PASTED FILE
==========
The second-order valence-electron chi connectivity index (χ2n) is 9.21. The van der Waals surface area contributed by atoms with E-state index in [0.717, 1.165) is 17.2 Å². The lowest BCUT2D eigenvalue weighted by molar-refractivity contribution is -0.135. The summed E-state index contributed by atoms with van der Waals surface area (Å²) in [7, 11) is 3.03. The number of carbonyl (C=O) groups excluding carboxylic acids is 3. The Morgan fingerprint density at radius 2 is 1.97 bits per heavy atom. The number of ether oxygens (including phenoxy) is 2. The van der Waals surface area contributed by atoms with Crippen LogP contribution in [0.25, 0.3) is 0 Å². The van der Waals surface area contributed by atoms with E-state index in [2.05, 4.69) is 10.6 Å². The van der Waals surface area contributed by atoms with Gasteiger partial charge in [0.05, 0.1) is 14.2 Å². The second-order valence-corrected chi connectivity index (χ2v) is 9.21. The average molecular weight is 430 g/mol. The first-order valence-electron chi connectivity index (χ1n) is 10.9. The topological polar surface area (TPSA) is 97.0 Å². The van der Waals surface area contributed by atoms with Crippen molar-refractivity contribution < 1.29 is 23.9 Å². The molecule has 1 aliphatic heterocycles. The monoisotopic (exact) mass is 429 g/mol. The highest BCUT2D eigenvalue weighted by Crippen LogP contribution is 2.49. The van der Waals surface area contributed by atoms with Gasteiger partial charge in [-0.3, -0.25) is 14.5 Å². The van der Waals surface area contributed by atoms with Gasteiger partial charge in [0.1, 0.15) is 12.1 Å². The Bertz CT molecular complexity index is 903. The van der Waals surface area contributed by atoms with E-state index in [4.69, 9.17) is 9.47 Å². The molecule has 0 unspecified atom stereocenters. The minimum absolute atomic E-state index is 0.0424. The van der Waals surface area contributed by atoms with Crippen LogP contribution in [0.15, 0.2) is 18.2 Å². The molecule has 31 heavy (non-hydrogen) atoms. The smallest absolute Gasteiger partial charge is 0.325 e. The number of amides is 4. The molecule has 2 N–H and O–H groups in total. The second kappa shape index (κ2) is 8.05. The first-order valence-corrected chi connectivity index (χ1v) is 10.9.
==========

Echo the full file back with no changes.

The second-order valence-electron chi connectivity index (χ2n) is 9.21. The van der Waals surface area contributed by atoms with E-state index in [0.717, 1.165) is 17.2 Å². The lowest BCUT2D eigenvalue weighted by molar-refractivity contribution is -0.135. The summed E-state index contributed by atoms with van der Waals surface area (Å²) in [7, 11) is 3.03. The number of carbonyl (C=O) groups excluding carboxylic acids is 3. The Morgan fingerprint density at radius 2 is 1.97 bits per heavy atom. The number of ether oxygens (including phenoxy) is 2. The van der Waals surface area contributed by atoms with Crippen LogP contribution in [0.25, 0.3) is 0 Å². The van der Waals surface area contributed by atoms with E-state index in [2.05, 4.69) is 10.6 Å². The van der Waals surface area contributed by atoms with Gasteiger partial charge in [0.05, 0.1) is 14.2 Å². The second-order valence-corrected chi connectivity index (χ2v) is 9.21. The average molecular weight is 430 g/mol. The first-order valence-electron chi connectivity index (χ1n) is 10.9. The topological polar surface area (TPSA) is 97.0 Å². The van der Waals surface area contributed by atoms with Crippen molar-refractivity contribution < 1.29 is 23.9 Å². The molecule has 1 aliphatic heterocycles. The monoisotopic (exact) mass is 429 g/mol. The highest BCUT2D eigenvalue weighted by Crippen LogP contribution is 2.49. The van der Waals surface area contributed by atoms with Gasteiger partial charge in [-0.3, -0.25) is 14.5 Å². The van der Waals surface area contributed by atoms with Gasteiger partial charge in [0.1, 0.15) is 12.1 Å². The Bertz CT molecular complexity index is 903. The van der Waals surface area contributed by atoms with E-state index in [4.69, 9.17) is 9.47 Å². The molecule has 0 unspecified atom stereocenters. The minimum absolute atomic E-state index is 0.0424. The van der Waals surface area contributed by atoms with Crippen LogP contribution in [0.15, 0.2) is 18.2 Å². The molecule has 31 heavy (non-hydrogen) atoms. The smallest absolute Gasteiger partial charge is 0.325 e. The number of amides is 4. The molecule has 2 N–H and O–H groups in total. The second kappa shape index (κ2) is 8.05. The first-order valence-corrected chi connectivity index (χ1v) is 10.9.